SACRAMENTO — Following an Assembly joint hearing on caregivers on March 13, Assemblymember Mariko Yamada (D-Davis), chair of the Assembly Aging and Long-Term Care Committee, announced legislation to support and improve nursing homes.

The three measures together preserve important resident rights, clarify nursing homes’ roles in public emergencies, and strengthen the program that trains, examines, and licenses nursing home administrators.

“Nursing homes may not be the first choice to receive care for many, but it is often the only choice,” said Yamada. “Nursing homes are part of our continuum of care and residents who reside in them are often unable to speak for themselves. We have a duty to these residents and to the tax payers to assure that this health care resource is making the highest and best use of the dollars going into them.”

Yamada’s legislation seeks reform from multiple angles. First, AB 1710 makes a long-needed fix to the Nursing Home Administrator Program to ensure financial resources are adequate to oversee licensed nursing home administrators (NHAs).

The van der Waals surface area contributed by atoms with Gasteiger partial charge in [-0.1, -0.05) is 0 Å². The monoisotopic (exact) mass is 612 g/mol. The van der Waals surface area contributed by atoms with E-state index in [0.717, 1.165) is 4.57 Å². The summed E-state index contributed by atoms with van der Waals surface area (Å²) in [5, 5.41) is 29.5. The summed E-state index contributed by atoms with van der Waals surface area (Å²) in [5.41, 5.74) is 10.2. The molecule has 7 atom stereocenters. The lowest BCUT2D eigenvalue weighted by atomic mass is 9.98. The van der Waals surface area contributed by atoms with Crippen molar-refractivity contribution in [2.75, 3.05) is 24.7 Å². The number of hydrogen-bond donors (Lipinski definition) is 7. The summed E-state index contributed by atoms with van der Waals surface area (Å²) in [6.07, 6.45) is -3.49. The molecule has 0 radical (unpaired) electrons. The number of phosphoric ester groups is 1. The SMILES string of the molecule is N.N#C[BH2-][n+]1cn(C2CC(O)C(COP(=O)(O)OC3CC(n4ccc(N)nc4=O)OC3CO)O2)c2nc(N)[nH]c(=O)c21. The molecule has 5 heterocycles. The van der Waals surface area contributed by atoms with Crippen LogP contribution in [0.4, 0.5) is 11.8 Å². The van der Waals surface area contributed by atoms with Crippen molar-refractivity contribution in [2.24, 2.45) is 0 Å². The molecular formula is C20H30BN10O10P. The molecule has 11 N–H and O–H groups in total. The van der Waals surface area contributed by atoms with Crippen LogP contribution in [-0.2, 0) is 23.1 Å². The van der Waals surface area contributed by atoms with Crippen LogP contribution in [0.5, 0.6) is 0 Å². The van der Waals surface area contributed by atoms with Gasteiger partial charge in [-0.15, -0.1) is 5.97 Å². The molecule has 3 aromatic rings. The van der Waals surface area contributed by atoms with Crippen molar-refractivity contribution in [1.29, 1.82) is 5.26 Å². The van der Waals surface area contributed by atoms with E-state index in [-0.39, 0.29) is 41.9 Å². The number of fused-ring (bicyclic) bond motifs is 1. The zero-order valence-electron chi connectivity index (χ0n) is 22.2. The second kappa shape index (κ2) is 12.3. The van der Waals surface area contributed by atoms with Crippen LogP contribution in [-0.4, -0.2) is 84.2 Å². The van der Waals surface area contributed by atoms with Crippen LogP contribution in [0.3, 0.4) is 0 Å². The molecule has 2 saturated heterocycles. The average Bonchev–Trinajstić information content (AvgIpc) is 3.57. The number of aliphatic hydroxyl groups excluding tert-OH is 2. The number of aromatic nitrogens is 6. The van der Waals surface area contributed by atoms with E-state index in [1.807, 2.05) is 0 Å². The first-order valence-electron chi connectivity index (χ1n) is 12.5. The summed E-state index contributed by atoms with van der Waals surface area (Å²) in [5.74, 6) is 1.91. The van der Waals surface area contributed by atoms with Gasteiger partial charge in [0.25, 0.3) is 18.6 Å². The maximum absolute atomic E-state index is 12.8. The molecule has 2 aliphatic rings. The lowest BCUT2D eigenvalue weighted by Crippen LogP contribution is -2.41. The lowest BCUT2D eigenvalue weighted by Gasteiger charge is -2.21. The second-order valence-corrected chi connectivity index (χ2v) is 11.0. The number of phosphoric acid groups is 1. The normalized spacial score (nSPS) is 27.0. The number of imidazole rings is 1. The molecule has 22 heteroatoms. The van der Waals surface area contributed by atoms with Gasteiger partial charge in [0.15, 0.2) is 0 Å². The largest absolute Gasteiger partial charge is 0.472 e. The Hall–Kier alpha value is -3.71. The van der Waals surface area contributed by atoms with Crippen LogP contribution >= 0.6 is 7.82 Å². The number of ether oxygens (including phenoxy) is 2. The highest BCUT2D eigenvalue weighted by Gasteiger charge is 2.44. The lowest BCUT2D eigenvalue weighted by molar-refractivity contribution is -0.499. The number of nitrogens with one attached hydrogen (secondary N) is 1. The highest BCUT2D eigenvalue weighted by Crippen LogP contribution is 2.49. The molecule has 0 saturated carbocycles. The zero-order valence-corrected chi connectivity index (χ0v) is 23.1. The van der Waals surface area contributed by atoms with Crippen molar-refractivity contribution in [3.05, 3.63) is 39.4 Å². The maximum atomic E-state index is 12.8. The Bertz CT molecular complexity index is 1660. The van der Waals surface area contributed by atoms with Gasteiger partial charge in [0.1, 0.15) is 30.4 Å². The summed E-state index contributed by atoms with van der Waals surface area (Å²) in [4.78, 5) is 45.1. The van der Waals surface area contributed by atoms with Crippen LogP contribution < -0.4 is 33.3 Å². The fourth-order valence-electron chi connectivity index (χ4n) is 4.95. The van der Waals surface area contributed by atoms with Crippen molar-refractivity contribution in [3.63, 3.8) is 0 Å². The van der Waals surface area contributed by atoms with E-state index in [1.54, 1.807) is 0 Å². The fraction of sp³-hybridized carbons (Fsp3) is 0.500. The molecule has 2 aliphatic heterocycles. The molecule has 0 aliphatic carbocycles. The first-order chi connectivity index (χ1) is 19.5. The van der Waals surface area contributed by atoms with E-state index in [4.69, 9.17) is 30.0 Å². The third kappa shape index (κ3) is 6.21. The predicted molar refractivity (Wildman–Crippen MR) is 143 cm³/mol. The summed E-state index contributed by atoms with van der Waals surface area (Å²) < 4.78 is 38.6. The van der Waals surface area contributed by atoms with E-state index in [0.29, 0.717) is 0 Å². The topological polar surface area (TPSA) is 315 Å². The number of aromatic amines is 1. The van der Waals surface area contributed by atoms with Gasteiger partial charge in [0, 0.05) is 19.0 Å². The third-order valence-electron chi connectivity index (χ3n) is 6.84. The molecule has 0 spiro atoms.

The second bill, AB 1752, enhances enforcement of the right of nursing home residents’ to return to their nursing home after a short hospitalization.

Finally, AB 1793 improves how local governments can use federal dollars to respond to the needs of at-risk populations during emergency medical situations – such as an epidemic or flood – where the demand for acute hospital care may surge beyond hospital capacity or people may not be able to get to an acute care hospital. The bill addresses inconsistencies in law and explicitly allows local emergency planners to include nursing homes in their planning and response efforts.

Nursing homes receive over $7 billion a year, mostly in public funds, to care for many of the state’s most medically complex and frail citizens. There are approximately 1,225 licensed nursing homes in California. As many as 300,000 Californians receive care in them during the course of a year.

Most residents spend less than three months in a nursing home, but 7% are residents for more than one year. In 2012, the reported average cost per patient was about $226 per day, or $82,500 annually.

ABs 1710, 1752 and 1793 will all be heard by the Assembly Health Committee in the coming months. AB 1752 will also be heard by the Assembly Aging and Long-Term Care Committee.

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